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Dear Facebook: Rape Is No Joke

by  @ The Ms Magazine Blog

According to Facebook’s terms of service, users are not permitted to post content that is hateful, threatening or incites violence. But it appears that, in the minds of the Facebook powers-that-be, pages that encourage rape don’t violate that rule.

For two months now, Facebook users have been campaigning for the site to take down several “rape joke” pages. The titles of these pages include such gems as “Riding your girlfriend softly, cause you don’t want to wake her up” and “You know she’s playing hard to get when you’re chasing her down an alleyway.” Hundreds of Facebook users have reported the pages as Terms of Service violations, and a petition at (see below) demanding their removal has received over 130,000 signatures. But Facebook has yet to take action. Dozens of pages advocating rape or violence against women remain on the site, many with tens of thousands of fans.

The defenders of these pages say that we need to lighten up. Learn to take a joke. Feminists are, once again, being humorless. We are making mountains out of molehills when we become outraged by such trivial things as pro-rape Facebook pages.

According to statistics, 17.4 percent of women in the U.S. have survived a completed or attempted rape, and that figure would likely be higher if  victims were not so often silent about their experiences. Yet we are not supposed to question what it means for us, as women, to live in a culture that dehumanizes us with acts of sexual assault (the vast majority of which are committed by men we know personally) and then dehumanizes us further by pointing and laughing at our victimization, belittling trauma with crude humor. This is the definition of rape culture: a society that upholds the conditions for sexual violence against women and treats this violence as an unchangeable norm.

Anyone who claims that a rape joke is just a joke does not understand how rape culture works. Just as racist jokes can only be found funny within a culture of racism, rape jokes could not exist outside of a culture of rape. When our society allows men to believe that having sex with a sleeping woman is not rape; that having sex with a girlfriend or previous sexual partner is never rape; that having sex with someone who is too intoxicated to consent or object is not rape; men are taught to feel entitled to these acts (and women are taught to accept them in silence). When our culture is casually permissive of sexual assault, it inevitably perpetuates more sexual assault.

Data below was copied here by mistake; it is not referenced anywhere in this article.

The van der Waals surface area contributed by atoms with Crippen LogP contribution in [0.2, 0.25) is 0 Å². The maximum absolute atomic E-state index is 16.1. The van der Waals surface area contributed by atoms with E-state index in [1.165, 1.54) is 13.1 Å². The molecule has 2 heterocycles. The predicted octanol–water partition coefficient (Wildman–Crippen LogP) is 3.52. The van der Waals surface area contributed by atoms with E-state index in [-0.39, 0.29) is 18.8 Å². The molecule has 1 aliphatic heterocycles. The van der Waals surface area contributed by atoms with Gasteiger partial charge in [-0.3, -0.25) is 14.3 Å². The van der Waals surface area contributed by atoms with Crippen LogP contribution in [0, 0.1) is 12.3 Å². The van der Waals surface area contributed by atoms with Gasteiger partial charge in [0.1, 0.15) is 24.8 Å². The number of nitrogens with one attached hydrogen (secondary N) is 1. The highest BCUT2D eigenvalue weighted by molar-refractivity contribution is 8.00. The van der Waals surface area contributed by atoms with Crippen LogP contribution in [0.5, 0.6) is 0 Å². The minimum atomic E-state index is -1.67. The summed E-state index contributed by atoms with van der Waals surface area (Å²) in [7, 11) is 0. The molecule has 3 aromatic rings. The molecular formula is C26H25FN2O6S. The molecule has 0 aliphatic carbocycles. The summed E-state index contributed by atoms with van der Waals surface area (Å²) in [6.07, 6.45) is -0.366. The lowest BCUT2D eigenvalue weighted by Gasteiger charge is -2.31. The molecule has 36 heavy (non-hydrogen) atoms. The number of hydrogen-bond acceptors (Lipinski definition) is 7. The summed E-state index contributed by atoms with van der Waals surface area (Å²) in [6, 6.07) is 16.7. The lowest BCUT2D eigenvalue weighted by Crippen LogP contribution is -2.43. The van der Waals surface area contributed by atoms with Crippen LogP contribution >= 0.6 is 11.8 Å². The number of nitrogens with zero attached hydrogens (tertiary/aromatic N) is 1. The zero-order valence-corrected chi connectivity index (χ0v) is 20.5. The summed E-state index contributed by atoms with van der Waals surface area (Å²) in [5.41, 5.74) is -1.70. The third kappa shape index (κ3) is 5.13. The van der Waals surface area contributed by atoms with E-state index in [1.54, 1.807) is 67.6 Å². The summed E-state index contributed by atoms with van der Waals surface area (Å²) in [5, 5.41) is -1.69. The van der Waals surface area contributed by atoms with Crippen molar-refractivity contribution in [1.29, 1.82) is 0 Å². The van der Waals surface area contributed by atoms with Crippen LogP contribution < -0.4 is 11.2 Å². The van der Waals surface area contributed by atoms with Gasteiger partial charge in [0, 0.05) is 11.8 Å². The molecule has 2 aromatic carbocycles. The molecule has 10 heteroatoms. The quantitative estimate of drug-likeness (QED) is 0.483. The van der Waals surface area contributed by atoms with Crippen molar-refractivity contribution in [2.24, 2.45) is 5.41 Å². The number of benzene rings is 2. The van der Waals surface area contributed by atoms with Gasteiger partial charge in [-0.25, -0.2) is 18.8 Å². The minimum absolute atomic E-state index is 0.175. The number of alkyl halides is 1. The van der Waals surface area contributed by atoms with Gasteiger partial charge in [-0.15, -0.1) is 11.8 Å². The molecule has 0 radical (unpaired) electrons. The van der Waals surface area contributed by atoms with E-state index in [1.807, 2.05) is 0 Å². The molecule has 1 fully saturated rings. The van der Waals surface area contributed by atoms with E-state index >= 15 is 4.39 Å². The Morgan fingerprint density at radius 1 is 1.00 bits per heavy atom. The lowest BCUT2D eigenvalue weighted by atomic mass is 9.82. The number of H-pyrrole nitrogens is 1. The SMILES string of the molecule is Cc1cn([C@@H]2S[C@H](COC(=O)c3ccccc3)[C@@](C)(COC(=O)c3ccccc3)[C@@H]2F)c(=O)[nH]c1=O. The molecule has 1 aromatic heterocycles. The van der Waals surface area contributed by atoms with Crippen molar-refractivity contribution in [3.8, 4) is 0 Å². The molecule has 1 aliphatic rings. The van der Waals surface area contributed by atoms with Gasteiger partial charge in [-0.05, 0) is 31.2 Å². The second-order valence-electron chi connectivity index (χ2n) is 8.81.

It would be absurd, of course, to suggest that anyone goes out and  commits assault as a direct reaction to a Facebook page. But in reducing  sexual violence to nothing more than a joke, they reflect and  perpetuate the idea that women are objects to be used for the sexual  satisfaction of men. Countless seemingly small things work together to  uphold that kind of pervasive misogyny.

It would be naïve to imagine that the removal of these pages will in and of itself end rape culture. But that doesn’t mean the appropriate response is to simply accept them. Daunting as the task may be, the only way to end rape culture is to confront it.

Facebook is certainly not responsible for the prevalence of sexual assault in our society. But those in a position of power at Facebook are responsible for the choice they make to either condone or condemn the use of sexual assault as humor. Silence, as the saying goes, is acceptance. And Facebook’s refusal to take sexual violence seriously is exactly the kind of complicit silence that rape culture thrives on.

To sign’s petition, click here.

This piece originally appeared on the Ms. Magazine Blog

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Hit the Least Attractive Woman with an Egg

The women are blindfolded and lined up with bulls-eyes on their backs, waiting to be judged “least attractive” on an episode of Bachelor Pad.

Go ahead men, take a paint-filled egg and hit the woman you find least appealing.